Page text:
Now because social enterprise is such an up-and-coming world, there are so many courses and talks, especially where I live in Manchester. There’s an organization called The Works, a social enterprise organization in Manchester and they have a lot of mailing lists and a lot of information. It’s nice when you feel like you’re part of a community. There’s more of something bubbling in the U.K. than here (Toronto). We still have things going on but it’s not the same feel. I went to London in May and it was nuts. I was surprised by how much activity and buzz there was in the community.

Sissy Rooney: Yeah, it’s changed here in Manchester because five years ago if you said you were starting a social enterprise, you were like a charity shop case. “Social enterprise? You’re trying to get money from this and this and this. Oh, you’re just a scrounger.” But now when you say social enterprise in Manchester, people respect you because they can see that you’re doing something good and people want to know. CSR -- it’s massive here now. People want to show their responsibility by giving finances and helping social enterprises. It’s really positive here. You’ve already touched on my last question, but expand on what you want for the future of Street Style Surgery. I know you said you want to be the premier place to go for workshops. What’s the plan?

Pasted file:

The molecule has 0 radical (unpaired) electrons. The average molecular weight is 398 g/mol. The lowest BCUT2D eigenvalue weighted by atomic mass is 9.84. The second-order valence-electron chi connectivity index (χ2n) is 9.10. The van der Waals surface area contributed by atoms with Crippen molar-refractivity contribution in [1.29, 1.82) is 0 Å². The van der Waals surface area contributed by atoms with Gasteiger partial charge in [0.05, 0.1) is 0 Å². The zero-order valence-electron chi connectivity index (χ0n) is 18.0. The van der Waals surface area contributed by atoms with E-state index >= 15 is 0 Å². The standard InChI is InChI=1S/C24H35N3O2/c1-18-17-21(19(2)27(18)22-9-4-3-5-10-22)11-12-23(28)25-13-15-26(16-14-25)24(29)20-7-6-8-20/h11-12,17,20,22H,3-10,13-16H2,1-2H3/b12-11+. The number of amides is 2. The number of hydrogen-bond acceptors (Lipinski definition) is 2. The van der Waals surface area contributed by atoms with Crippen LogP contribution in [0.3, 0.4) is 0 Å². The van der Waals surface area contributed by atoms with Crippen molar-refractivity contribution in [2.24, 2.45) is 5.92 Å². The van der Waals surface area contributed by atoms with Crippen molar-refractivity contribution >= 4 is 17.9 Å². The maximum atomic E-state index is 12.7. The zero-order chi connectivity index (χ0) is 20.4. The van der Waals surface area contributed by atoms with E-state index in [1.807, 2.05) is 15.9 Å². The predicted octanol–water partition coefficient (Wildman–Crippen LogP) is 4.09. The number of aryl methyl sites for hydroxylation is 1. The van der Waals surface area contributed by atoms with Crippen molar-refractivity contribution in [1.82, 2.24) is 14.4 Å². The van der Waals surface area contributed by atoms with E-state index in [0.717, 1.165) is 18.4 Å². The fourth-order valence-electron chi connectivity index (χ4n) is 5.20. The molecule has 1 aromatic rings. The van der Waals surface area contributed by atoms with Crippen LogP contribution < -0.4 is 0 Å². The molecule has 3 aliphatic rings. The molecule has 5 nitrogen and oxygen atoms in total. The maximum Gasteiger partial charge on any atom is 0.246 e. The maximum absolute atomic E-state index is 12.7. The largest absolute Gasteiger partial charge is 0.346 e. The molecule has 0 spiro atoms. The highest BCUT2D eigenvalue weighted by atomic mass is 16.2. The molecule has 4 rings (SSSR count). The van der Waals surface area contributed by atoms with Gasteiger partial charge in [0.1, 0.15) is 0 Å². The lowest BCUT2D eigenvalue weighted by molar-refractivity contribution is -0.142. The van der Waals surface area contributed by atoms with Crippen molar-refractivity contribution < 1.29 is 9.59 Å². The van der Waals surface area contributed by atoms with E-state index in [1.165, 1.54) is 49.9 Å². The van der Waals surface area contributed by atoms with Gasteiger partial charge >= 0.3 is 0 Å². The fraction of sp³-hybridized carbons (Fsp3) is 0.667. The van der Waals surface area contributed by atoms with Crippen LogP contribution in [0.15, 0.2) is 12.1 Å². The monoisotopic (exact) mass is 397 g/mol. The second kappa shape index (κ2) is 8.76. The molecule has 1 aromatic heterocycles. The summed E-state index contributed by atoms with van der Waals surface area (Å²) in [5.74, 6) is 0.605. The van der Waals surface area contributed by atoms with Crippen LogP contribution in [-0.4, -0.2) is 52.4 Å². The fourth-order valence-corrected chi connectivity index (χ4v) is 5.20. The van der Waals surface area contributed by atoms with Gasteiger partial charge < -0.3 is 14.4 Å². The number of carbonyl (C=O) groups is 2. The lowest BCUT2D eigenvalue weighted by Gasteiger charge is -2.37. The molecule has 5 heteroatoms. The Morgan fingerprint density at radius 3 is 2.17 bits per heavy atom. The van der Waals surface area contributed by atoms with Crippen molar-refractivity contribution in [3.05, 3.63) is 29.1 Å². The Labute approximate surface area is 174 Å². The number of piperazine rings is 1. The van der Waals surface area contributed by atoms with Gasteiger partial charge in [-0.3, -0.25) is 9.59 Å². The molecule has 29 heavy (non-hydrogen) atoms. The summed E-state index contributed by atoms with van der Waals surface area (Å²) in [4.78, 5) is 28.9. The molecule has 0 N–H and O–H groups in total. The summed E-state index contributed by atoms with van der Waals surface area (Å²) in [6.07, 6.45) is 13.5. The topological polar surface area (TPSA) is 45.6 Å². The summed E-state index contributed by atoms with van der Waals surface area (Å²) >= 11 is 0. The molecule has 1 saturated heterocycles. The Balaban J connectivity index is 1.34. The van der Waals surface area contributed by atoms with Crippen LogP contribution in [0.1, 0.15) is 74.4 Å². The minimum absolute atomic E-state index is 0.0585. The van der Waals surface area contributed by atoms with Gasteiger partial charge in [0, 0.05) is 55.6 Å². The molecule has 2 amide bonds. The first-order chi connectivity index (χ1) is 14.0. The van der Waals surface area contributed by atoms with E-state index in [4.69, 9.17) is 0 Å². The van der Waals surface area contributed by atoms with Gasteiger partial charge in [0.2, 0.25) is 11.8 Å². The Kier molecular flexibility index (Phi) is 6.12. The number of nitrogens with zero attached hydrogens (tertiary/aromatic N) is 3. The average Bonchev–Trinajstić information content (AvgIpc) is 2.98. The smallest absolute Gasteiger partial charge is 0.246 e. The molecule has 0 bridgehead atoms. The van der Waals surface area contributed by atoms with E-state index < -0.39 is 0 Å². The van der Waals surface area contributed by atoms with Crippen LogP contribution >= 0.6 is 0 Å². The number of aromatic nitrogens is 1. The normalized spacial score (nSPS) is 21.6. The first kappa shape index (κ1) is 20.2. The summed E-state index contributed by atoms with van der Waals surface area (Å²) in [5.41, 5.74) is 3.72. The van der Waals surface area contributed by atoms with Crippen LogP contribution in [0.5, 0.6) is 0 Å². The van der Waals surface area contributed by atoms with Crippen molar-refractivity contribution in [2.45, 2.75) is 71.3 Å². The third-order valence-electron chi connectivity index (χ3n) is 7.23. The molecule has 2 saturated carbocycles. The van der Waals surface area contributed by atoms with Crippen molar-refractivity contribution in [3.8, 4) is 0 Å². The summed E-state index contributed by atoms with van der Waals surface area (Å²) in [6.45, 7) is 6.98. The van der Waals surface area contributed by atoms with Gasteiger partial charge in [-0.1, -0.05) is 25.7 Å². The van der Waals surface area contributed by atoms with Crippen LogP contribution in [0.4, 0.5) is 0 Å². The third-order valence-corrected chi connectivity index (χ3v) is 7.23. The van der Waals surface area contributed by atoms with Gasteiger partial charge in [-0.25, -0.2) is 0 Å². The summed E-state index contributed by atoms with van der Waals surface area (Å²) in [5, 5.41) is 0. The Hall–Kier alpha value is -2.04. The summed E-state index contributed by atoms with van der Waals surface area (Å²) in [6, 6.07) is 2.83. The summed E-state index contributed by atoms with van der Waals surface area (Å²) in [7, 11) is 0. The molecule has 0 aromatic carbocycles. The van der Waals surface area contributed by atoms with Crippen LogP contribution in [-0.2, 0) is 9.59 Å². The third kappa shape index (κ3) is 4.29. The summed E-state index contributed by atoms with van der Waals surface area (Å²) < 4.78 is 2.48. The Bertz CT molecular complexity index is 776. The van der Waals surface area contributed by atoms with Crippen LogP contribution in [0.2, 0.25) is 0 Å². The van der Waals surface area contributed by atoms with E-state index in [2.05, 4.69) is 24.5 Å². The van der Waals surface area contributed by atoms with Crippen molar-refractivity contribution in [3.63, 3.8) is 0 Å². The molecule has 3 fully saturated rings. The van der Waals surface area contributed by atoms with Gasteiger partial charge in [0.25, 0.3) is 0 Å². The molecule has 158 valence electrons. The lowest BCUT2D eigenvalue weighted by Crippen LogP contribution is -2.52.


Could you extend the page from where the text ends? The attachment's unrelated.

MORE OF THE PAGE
Sissy Rooney: (Laughs) I have a very long-term plan for my company. That’s not the top of the top, that’s just the beginning. I’d like to be the Northwest biggest provider of workshops, I’d also like to be the UK’s biggest provider of workshops, maybe franchise the business so I can set all the people up who are passionate like me with the Street Style Surgery.